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Everyone everywhere seems to be playing pickleball these days. The fastest-growing sport in America, which has courts popping up all over the place, is a cross between Ping-Pong, badminton and tennis. According to Pickleheads – the #1 online destination for pickleball players – there are 367 pickleball courts in Virginia, making the state 11th on the list of most courts in the United States. Some homeowners are even building their own, personal pickleball courts. So, why has the sport quickly gained so much popularity? 

Why pickleball? 
Pickleball was invented back in 1965, but has really ramped up and become a craze over the last couple of years. 

“Pickleball’s popularity exploded during the pandemic when many Americans were looking for responsible ways to socialize and stay active,” says Brandon Mackie, co-founder of Pickleheads. “But that was only the beginning – pickleball’s growth has continued even as lockdowns have ended and normal life has resumed.” 

Pickleball is fun, social, easy to learn and can be enjoyed by players of all ages. 

“The magic of pickleball is it’s easy to learn, but hard to master,” Mackie says. “Beginners can go out their first time, learn the game, have fun and even win a few games. But advanced players stay challenged and keep coming back for more. This dynamic is a big reason why pickleball continues to grow like crazy.”

With its smaller court, slower ball and underhand serving, pickleball is not as intense as other games such as tennis or racquetball, making it more appealing to younger and older generations alike. 

Experts say it is a low-impact sport that anyone with any skill level can play and still have a great time. It is easier on the knees, shoulders and cardiovascular system, which results in less injuries than other sports. On the other hand, if someone does have an old knee or shoulder injury from playing a previous sport, they could still play pickleball easily. 

How to play 
The game is played on a 20-by-44-foot court with a net. The paddles are smaller than tennis rackets, but bigger than Ping-Pong paddles. Plastic balls with holes, similar to a Wiffle ball, are used. While pickleball is more relaxed and moves at a slower pace than tennis, it’s still a great workout. Some personal trainers say the average, middle-aged man that isn’t particularly active could likely burn at least 300-400 calories playing one hour of pickleball. 

As far as equipment, a paddle and pickleball are all you need to bring with you to the court and can be found at any sporting goods store. Players can wear anything they are comfortable in such as athletic shorts, sweatpants, wicking apparel, t-shirts, etc. 

Let’s be pickleball friends
“Pickleball is a social activity as much as it’s a sport,” Mackie says. “It’s commonly played in an open-play format where 50 or even more players show up and rotate games and partners. You also almost always play pickleball as doubles, which leaves many opportunities to socialize and meet players.”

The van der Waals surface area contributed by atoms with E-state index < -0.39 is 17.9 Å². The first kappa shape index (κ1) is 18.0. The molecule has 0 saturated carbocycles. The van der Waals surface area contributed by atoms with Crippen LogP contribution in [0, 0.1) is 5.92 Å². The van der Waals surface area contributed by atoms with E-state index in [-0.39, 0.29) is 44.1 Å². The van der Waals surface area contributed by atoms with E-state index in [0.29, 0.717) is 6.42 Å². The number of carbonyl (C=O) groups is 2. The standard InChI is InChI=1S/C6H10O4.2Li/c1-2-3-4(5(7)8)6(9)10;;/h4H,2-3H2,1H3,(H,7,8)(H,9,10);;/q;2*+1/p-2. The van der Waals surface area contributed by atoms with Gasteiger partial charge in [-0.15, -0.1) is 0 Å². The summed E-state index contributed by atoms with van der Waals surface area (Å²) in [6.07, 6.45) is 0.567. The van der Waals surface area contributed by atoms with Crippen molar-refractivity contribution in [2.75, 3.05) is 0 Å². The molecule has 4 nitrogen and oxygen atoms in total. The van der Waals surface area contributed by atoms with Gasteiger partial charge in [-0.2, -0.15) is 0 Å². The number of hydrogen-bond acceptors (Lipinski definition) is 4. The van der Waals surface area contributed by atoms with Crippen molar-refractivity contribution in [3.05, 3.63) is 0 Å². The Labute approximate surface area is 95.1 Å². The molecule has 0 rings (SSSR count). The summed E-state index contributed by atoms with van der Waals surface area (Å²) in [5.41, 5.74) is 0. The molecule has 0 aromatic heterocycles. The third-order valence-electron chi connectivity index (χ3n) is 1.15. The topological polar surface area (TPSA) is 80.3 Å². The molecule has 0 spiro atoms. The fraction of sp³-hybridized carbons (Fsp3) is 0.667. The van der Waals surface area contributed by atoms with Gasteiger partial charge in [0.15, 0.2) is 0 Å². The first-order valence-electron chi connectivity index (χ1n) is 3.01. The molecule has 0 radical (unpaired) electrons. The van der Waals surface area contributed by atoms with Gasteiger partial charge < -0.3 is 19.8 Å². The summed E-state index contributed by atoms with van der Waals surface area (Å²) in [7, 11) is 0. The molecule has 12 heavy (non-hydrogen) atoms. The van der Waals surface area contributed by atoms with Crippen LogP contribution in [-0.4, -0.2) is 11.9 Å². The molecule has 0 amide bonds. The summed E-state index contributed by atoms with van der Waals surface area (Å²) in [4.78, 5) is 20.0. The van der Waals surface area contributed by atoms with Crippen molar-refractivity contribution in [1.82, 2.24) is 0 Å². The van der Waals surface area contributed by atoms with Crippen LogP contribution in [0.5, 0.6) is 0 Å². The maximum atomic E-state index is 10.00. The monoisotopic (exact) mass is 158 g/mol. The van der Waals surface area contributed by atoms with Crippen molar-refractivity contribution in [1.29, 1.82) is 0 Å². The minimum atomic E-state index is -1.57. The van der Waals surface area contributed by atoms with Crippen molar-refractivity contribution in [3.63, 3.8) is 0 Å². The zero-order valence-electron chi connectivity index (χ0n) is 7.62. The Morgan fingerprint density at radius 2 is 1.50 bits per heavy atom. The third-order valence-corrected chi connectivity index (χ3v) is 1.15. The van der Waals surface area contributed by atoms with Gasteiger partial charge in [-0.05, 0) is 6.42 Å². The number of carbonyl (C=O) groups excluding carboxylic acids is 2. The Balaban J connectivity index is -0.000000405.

According to the Pickleheads website (, there are 23 pickleball courts near Roanoke. The website makes it easy to help find a court close to you, find local players and organize games together with its free online scheduler. There is also a Facebook group for Roanoke Valley Pickleball Club, which plays at numerous indoor and outdoor facilities throughout the area.

Private courts
Some people are loving pickleball so much so that they are building a private court right in their own backyard. Southern Landscape Group has had several clients inquire about building courts, and they are currently building one in Evington.

“The nice thing about pickleball is that they are smaller than tennis courts, which makes them easier to fit in smaller spaces,” says Mark Maslow, president of Southern Landscape Group. 

The most popular surfaces are asphalt and concrete. The cost can range anywhere from $20,000 to more than $60,000, however, there is virtually no maintenance whatsoever other than occasionally blowing debris off the surface.

“While it’s not likely to increase the value of a home from a financial perspective, it will increase the value of the fun and memories you make having friends and family over for an evening cookout with a great pickleball match,” Maslow says.

Rendering: Courtesy of Southern Landscape Group

Future tri-sport court (basketball, volleyball and pickleball) by Southern Landscape Group

Places to Play in Roanoke

  • YMCA (multiple locations, membership required)
  • Eureka Park (public)
  • Carilion Wellness Center (membership required)
  • Highland Park (public)
  • Waterfront Golf & Country Club (membership required)
  • Carter Athletic Center (fee required)  

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